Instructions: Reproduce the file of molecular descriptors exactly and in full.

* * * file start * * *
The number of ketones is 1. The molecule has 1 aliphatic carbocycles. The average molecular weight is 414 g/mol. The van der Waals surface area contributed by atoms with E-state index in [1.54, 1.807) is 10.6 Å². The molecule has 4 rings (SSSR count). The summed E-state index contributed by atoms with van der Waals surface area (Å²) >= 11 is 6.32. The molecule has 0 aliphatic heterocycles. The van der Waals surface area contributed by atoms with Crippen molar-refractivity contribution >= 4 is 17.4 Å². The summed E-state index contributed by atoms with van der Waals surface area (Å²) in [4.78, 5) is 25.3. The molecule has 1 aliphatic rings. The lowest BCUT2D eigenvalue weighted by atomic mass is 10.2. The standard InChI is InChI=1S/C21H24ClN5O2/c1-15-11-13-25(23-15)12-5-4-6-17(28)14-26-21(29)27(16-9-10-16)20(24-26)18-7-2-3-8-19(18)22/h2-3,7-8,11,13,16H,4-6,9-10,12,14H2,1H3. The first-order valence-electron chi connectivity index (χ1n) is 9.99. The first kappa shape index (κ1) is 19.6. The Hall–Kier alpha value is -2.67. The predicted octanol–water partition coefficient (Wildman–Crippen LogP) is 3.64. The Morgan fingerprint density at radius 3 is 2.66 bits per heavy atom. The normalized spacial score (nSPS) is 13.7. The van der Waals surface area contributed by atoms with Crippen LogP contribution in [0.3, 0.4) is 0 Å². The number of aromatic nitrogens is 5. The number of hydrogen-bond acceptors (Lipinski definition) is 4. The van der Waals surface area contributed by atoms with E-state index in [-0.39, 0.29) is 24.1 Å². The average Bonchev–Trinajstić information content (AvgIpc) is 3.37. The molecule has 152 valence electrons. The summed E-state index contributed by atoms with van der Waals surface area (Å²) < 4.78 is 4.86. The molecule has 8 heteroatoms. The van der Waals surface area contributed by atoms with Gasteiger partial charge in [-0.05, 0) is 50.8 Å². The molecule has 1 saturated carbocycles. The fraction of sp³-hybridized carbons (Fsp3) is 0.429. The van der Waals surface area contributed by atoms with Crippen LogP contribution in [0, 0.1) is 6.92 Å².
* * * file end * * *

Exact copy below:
The number of ketones is 1. The molecule has 1 aliphatic carbocycles. The average molecular weight is 414 g/mol. The van der Waals surface area contributed by atoms with E-state index in [1.54, 1.807) is 10.6 Å². The molecule has 4 rings (SSSR count). The summed E-state index contributed by atoms with van der Waals surface area (Å²) >= 11 is 6.32. The molecule has 0 aliphatic heterocycles. The van der Waals surface area contributed by atoms with Crippen molar-refractivity contribution >= 4 is 17.4 Å². The summed E-state index contributed by atoms with van der Waals surface area (Å²) in [4.78, 5) is 25.3. The molecule has 1 aliphatic rings. The lowest BCUT2D eigenvalue weighted by atomic mass is 10.2. The standard InChI is InChI=1S/C21H24ClN5O2/c1-15-11-13-25(23-15)12-5-4-6-17(28)14-26-21(29)27(16-9-10-16)20(24-26)18-7-2-3-8-19(18)22/h2-3,7-8,11,13,16H,4-6,9-10,12,14H2,1H3. The first-order valence-electron chi connectivity index (χ1n) is 9.99. The first kappa shape index (κ1) is 19.6. The Hall–Kier alpha value is -2.67. The predicted octanol–water partition coefficient (Wildman–Crippen LogP) is 3.64. The Morgan fingerprint density at radius 3 is 2.66 bits per heavy atom. The normalized spacial score (nSPS) is 13.7. The van der Waals surface area contributed by atoms with Crippen LogP contribution in [0.3, 0.4) is 0 Å². The number of aromatic nitrogens is 5. The number of hydrogen-bond acceptors (Lipinski definition) is 4. The van der Waals surface area contributed by atoms with E-state index in [-0.39, 0.29) is 24.1 Å². The average Bonchev–Trinajstić information content (AvgIpc) is 3.37. The molecule has 152 valence electrons. The summed E-state index contributed by atoms with van der Waals surface area (Å²) < 4.78 is 4.86. The molecule has 8 heteroatoms. The van der Waals surface area contributed by atoms with Gasteiger partial charge in [-0.05, 0) is 50.8 Å². The molecule has 1 saturated carbocycles. The fraction of sp³-hybridized carbons (Fsp3) is 0.429. The van der Waals surface area contributed by atoms with Crippen LogP contribution in [0, 0.1) is 6.92 Å².